Beyond the open door, the kids bound up full of hugs and toothy grins. It is sometime after eight and the air inside smells sweet. The dog ricochets against our knees as the beard oil is misplaced and then found again. The table is covered in the beginnings of a hand drawn storybook about a girl that makes friends with a small, purple monster, loom bands and the fragments of lunch. There is a choice of herbal tea or a cosmopolitan. A pile of little brown paper parcels, tied tight with string, tumbles on the counter.

Alan and his eldest son have both carefully cultivated beards for tonight. His is full, grey, bushy and thick enough to support cornflakes (daily) and a string of fairy lights (on special occasions). He hasn’t trimmed it since November 2014. His son’s is ginger and a little less thick. They can’t stop stroking them while we roll our eyes.

We’re already running late. Against the humidity and the night, we pile into the old Mitsubishi, and then pile out again to allow Alan to run back inside and grab the backpack stuffed full of the brown packages. The low, feral growl of the car’s exhaust farewells the neighbourhood.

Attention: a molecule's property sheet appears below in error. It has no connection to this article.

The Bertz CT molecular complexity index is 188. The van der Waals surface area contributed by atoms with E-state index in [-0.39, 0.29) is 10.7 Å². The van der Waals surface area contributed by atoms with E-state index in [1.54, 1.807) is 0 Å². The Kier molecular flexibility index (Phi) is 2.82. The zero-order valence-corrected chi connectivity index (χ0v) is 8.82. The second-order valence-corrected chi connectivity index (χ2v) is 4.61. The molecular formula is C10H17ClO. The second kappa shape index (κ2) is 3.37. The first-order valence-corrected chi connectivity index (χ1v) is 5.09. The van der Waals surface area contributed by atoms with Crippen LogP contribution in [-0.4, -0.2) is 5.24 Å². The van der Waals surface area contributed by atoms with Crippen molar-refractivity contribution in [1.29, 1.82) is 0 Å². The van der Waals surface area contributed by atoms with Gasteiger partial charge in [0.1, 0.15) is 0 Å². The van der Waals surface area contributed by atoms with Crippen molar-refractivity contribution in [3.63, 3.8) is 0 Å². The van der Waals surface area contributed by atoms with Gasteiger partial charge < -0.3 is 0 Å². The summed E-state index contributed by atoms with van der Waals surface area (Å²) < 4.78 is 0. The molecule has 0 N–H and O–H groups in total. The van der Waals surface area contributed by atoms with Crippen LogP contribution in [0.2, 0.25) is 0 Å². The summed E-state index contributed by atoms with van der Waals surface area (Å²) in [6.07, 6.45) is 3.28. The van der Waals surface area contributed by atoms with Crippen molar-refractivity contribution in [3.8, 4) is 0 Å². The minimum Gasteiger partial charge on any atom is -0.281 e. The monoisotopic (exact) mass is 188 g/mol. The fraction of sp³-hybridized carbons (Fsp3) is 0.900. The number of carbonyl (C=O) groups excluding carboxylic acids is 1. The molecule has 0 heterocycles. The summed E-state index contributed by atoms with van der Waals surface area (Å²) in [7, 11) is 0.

In town it’s festival season and the west end is neglected. Only the doors of Jive draw a crowd. Alan clutches his backpack and we follow him in.

Here, the smell is undoubtedly male; we are out numbered. The few women here are sporting mustaches of their own. Against the bar, and stuck to the floor, we buy beers and shake hands with strangers.

Then we move forward, jostling against armpit hair and muscle to the front of the stage to claim a semi-circle. In the middle, Alan delicately places his backpack. Reacting to the guitar and synth, a barrier forms to protect its contents and we bob and nod in time around it. Next to us, unfettered, Alan pogoes in his red shorts, stopping only to hug the men around him and cry, “maaaate’.

Afterwards, the band beelines. Alan yells, ‘I’ve got brownies!’ and, amidst the beer, the tattoos, the metal hair, the tank tees and badges he hands out the gluten free squares; following them with kisses deftly planted on hair-covered cheeks.


Read more about Adelaide Stories here.

Adelaide Stories #7




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